By Susam Pal on 10 Dec 2001

While browsing the C:\Windows directory of the Windows 98 system in our dorm room, I came across an interesting program named Winpopup.exe. It is a tiny little program that can be used to send messages from one Windows system to another on the same local area network (LAN).

A screenshot of Windows directory
Winpopup.exe in C:\Windows of Windows 98

Windows networking supports the notion of workgroups where one or more computers may logically belong to a common group. Computers belonging to the same workgroup can share resources such as files, printers, etc. with each other. To see the workgroup your computer belongs to, go to Start > Settings > Control Panel > Network > Identification and see the value of the field named "Workgroup". By default, this value is "WORKGROUP" but it can be changed to create smaller working groups of computers.

Apart from sending messages to a specific computer, WinPopup supports sending messages to an entire workgroup of computers too. An example of this is shown later in this post.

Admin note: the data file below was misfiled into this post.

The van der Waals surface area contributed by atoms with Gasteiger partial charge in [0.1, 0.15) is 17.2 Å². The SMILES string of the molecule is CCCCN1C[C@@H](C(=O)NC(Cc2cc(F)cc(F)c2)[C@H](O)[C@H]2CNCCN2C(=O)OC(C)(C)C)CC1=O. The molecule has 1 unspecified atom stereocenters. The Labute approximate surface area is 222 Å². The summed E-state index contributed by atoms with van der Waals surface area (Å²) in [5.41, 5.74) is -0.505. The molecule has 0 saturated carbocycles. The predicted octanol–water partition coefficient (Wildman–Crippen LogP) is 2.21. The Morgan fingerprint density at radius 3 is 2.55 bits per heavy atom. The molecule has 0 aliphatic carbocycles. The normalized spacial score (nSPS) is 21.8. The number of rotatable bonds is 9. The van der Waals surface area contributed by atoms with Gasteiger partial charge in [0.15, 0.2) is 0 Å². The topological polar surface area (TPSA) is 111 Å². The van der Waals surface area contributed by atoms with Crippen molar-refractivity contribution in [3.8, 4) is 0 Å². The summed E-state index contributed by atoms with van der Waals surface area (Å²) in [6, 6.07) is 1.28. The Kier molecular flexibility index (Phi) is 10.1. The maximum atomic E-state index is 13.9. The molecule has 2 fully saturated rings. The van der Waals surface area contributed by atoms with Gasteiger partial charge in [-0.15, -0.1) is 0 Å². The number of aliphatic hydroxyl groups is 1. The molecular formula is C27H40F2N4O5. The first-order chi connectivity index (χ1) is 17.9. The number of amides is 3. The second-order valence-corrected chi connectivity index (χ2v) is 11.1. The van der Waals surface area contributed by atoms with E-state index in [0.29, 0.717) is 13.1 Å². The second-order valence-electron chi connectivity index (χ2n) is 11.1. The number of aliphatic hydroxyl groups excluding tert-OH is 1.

A screenshot of Windows workgroup configuration
Workgroup configuration in Windows 98

To start WinPopup, go to My Computer > C: > Windows, then click on the link that says "Show Files", then scroll down to the bottom to find WinPopup.exe, and finally double click on it to start it. Alternatively, you can also type win+r, type winpopup, and type enter.

A screenshot of WinPopup
WinPopup running on Windows 98

To send a message, simply click on the envelope icon, select one of the radio buttons depending on whether you want to send a message to a specific computer or an entire workgroup, then type the name of the computer or workgroup you want to send your message to, and then type the message to be sent.

A screenshot of message being composed in WinPopup
Composing a message running on WinPopup running on Windows 98

When you are ready to send the message, just click on the OK button. If everything goes fine, a message box confirming that the message was successfully sent should appear.

A screenshot of a message successfully sent with WinPopup
Message sent successfully with WinPopup running on Windows 98

It is worth noting here that the recipient also needs to have WinPopup running in order to receive messages successfully. I found this tool only a few days ago and I already find this tool to be very useful for communicating with other users of Windows systems.

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